The meths of Bay City live in The Aerium - extreme penthouses located above the cloud line that obscures the masses below. Very few people ever see the view from the Aerium. The upper class of lawyers, bankers, etc, are the only Grounders who get a glimpse of this other world inhabited by the immortal ultra-rich.



There exist several satellite stations in near or far orbit around Earth. Some of these are research outposts, others are needlecast facilities, Houses, or private residences for Meths. Others are space stations or refit stations for interstellar crafts. They can be reached by way of commercial or private transport. Although most operate within the law, some take advantage of their removed position to conduct illicit activity.

The Protectorate

The United Nations Interstellar Protectorate (referred to just as the Protectorate) is the united government of all humanity on Earth and on colonial worlds. Individual nation-states and colonies all answer to the Protectorate. Problems with the meths holding power aside, it is a democratic, representative government with varying levels of corruption depending on which nation-state and which colony you're referring to.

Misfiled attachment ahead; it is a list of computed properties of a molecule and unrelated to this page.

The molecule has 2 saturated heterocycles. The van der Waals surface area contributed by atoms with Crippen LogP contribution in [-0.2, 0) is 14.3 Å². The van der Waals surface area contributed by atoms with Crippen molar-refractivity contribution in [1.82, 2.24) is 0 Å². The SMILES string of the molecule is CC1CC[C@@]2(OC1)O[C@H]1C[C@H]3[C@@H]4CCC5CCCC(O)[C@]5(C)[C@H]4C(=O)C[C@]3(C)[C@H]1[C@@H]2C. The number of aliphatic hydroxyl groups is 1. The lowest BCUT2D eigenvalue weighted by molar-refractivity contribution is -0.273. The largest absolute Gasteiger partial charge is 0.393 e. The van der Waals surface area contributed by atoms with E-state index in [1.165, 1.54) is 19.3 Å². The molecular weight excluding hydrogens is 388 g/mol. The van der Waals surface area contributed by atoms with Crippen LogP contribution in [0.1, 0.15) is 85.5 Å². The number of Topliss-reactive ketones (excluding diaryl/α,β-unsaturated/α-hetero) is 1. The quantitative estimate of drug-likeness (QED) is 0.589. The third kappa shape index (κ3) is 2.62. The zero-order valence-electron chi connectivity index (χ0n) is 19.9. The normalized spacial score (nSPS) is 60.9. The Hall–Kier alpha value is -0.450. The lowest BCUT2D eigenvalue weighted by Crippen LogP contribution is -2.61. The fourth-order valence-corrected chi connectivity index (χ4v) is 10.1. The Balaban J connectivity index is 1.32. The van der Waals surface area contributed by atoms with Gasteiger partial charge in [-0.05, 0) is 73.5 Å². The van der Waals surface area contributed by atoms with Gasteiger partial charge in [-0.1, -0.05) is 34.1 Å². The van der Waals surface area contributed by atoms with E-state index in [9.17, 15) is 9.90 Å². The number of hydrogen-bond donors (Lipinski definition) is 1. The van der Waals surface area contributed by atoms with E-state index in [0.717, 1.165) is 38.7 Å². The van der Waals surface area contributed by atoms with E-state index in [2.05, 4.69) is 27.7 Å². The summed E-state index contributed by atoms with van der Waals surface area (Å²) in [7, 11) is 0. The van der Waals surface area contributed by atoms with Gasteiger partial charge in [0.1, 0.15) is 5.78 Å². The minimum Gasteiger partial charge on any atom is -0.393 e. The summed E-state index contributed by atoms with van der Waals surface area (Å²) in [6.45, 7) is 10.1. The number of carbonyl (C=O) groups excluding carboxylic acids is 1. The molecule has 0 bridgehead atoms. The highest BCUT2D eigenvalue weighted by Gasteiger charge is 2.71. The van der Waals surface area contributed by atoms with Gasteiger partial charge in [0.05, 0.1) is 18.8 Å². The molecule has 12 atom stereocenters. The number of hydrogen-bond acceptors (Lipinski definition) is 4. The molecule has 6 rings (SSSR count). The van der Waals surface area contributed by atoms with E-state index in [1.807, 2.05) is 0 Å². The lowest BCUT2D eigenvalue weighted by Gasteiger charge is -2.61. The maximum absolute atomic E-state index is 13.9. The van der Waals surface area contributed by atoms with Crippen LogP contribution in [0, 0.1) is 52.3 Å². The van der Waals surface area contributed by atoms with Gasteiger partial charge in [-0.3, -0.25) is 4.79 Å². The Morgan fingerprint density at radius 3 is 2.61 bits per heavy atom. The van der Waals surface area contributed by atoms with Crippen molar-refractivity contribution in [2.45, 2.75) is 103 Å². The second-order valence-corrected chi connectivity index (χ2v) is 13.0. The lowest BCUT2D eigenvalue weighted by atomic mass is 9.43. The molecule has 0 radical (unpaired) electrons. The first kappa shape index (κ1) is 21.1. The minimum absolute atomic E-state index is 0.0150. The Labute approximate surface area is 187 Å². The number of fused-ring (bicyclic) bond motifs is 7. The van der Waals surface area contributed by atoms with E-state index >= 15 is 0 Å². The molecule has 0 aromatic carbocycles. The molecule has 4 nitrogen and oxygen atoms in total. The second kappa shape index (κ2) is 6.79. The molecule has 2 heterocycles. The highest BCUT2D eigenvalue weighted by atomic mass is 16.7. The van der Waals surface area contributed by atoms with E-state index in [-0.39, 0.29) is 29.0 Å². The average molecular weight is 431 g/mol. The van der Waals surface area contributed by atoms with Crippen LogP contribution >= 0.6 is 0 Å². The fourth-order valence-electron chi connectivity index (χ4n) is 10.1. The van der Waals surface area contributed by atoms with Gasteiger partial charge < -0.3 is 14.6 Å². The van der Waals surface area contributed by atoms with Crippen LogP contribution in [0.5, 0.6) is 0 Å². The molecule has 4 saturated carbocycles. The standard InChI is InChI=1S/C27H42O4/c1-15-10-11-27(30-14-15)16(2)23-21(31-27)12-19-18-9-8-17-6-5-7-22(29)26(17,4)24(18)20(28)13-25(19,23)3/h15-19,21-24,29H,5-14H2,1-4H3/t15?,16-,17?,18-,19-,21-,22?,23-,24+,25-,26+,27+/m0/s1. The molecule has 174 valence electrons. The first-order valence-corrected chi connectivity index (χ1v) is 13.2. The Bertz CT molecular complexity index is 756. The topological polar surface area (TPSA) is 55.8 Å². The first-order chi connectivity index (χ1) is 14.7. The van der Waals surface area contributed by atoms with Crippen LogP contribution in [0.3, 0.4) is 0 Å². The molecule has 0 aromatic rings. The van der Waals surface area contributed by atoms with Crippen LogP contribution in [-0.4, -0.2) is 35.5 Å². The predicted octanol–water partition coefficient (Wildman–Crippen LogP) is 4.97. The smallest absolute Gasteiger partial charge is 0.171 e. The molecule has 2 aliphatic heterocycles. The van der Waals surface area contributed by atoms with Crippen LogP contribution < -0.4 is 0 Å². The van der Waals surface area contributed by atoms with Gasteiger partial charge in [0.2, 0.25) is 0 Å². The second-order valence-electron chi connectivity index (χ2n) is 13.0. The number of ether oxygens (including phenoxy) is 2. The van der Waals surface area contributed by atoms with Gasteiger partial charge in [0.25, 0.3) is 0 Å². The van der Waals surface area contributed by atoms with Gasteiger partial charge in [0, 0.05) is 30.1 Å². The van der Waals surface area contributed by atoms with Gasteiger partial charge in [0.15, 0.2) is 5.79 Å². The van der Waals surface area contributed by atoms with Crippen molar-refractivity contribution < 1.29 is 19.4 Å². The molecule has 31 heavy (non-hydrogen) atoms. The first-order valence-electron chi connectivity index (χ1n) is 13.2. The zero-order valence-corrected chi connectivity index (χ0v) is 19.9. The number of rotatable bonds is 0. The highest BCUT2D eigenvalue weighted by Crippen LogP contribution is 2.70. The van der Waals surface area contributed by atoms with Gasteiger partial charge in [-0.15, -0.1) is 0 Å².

Harlan's World

Harlan's World is a small colonized world approximately 80 light years from Earth. It is smaller than Earth, has three moons, and the surface is 90% water. The planet was settled by the Japanese using Eastern European labour, so the majority of the population descends from one or both sets of stock. It was the seat of a failed rebellion led by Quellcrist Falconer called the Unsettlement. Their goal was to remove the meths from power by wiping out remote backups and setting a hard lifetime of 100 years on stacks.

There are several inert Martian gun platforms in orbit around Harlan's World. These devices will fire if anything is built above a hundred storeys or so. No one has been able to get aboard or disable the satellites. No one knows why the platforms were placed there. Between the platforms preventing upward growth and the ocean covered world, the planet is very unique.

The Colonies